Thursday, April 13, 2017

Liar's Poker by Michael Lewis (Book Review #7 of 2017)

Liar's Poker: Rising Through the Wreckage on Wall Street

I finished Liar's Poker (1989) and Boomerang (2011) consecutively; I'd read some of Lewis' other works years ago (The Big Short, Moneyball, The Blind Side) and several of his articles. It is interesting to observe Lewis' progression as a commentator on Wall Street and the financial system over the years. Liar's Poker has a rather humorous feel written from a more innocent time, but by Boomerang the choices of Wall Street traders were no longer funny as they contributed to a massive economic crisis and backlash against government institutions and the Western capitalist-democratic system itself. If Lewis is forgiving in Liar's Poker, he is quite caustic and ominous in Boomerang.

Lewis lucked into a job at Salomon Brothers by striking up conversation with the CEO's wife at a posh dinner party in England. Lewis had earned an economics degree from the London School of Economics, and apparently in the early 80's everyone did that to become a trader. Lewis describes the job interview and the long orientation process. Supposed geniuses from Princeton and Harvard didn't seem to know much about finance but they wanted to be part of the culture that was Salomon Brothers. It had less to do about what you knew and more about who you knew and the attitude with which you carried yourself.

The reader is introduced to people like the "Human Pirahna," and the inner workings of a rather dysfunctional management style where roles are driven more by personalities than skills. Salesman have to sell, while traders do the math or know score. Everyone plays off of one another's ignorance in order to sell their junk. Lewis is played as a fool in one of his first deals, being praised by the company bosses for "jamming" (offloading) junk at the expense of a poor sap client. Lewis relies heavily on another man for info while selling and trying to build business for Salomon, something Lewis was apparently skilled at. Everyone is faking it until they make it, maybe never understanding the global financial market and how it affects bond prices, and skill is obviously an illusion.

The 1980s was the real estate boom and bust era and the invention of the junk bond. Lewis describes well the frathouse culture of Salomon, where most women didn't have a chance and the greatest compliment for traders and salesmen was to be a "big swinging dick." There is a bizarreness to the culture, Lewis describes "freeding fenzies" where traders would order and consume massive amounts of food-- an image of Wall Street excess where there was no such thing as "too much." Liar's Poker is the name of a game the big-shots play that is about being willing to raise the stakes, bluff heavily, and hope you're lucky.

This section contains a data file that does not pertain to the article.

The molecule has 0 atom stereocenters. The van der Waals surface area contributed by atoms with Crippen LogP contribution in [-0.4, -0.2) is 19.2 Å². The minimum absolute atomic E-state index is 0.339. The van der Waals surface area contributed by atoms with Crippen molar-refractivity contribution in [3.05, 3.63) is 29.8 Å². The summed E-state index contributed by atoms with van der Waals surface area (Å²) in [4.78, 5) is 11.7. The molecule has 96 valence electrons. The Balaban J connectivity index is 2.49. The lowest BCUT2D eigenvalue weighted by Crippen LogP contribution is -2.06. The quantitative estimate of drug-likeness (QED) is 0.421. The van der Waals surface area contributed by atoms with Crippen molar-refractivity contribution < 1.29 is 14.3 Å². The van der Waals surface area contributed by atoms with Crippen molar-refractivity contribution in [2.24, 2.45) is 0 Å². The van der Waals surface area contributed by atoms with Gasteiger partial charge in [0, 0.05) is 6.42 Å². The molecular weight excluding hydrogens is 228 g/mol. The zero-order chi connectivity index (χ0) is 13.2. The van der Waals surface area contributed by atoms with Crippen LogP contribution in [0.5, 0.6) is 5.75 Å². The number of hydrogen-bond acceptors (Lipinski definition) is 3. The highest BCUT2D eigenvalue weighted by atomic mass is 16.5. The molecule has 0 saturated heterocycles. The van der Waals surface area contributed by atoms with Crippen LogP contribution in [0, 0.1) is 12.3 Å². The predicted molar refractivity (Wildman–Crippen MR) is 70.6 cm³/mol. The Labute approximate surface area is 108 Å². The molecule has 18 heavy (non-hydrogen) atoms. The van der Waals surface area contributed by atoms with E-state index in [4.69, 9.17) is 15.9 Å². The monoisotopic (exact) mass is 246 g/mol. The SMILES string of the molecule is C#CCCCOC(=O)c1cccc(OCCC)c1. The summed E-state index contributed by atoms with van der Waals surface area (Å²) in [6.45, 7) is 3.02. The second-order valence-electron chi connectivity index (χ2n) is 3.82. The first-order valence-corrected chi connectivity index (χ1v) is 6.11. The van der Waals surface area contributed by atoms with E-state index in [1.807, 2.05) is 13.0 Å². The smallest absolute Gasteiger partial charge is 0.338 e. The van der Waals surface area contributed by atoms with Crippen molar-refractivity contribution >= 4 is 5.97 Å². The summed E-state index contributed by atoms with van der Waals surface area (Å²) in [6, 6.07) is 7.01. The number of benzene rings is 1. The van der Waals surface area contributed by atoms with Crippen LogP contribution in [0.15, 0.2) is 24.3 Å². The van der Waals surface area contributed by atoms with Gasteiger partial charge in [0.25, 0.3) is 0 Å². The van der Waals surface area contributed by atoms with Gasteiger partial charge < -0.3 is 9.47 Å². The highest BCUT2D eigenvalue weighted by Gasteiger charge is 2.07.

Salomon pioneered trading in the mortgage-backed security and the implications of securitizing American home loans, even if they were made up of bad loans, seemed apparent to Lewis in 1989. This experience certainly helped him write The Big Short decades later. The 1980s featured leveraged buyouts and Salomon wasn't immune to rumors of corporate raiding. The author chronicles the downfall of Michael Milken, the junk bond market, and the 1987 crash leading to layoffs at the firm. Warren Buffet was called on to bail out the firm at one point. Lewis writes of the betrayal many felt in the company as management battled on what businesses Salomon should pursue or shut down. Lewis apparently kept his job but left voluntarily in 1988.

I listened to Lewis interviewed recently on a podcast and he briefly summed his time at Salomon and the disconnect he saw between prices--the earnings of traders and their firm-- and the actual value added to the economy. He was from New Orleans and had been taught values from working people-- he knew who was earning his money and who was a fraud. It's clear the financial largess and prowess bestowed upon Wall Street chafed at Lewis, and following this book up with Boomerang really gives one an impression on how much more chafed Lewis has become as the world refuses to learn from crises and just repeats them.

In all, I give this book four stars out of five. I assigned The Big Short as required reading in a Money and Banking course I taught in 2011; I wanted to inoculate students from any rosy visions they had of Wall Street corporate culture or anyone who claimed to be a financial expert. This book serves just as well in that capacity, maybe better since it's of the perspective of someone who was just out of school at the time. 4 stars out of 5.

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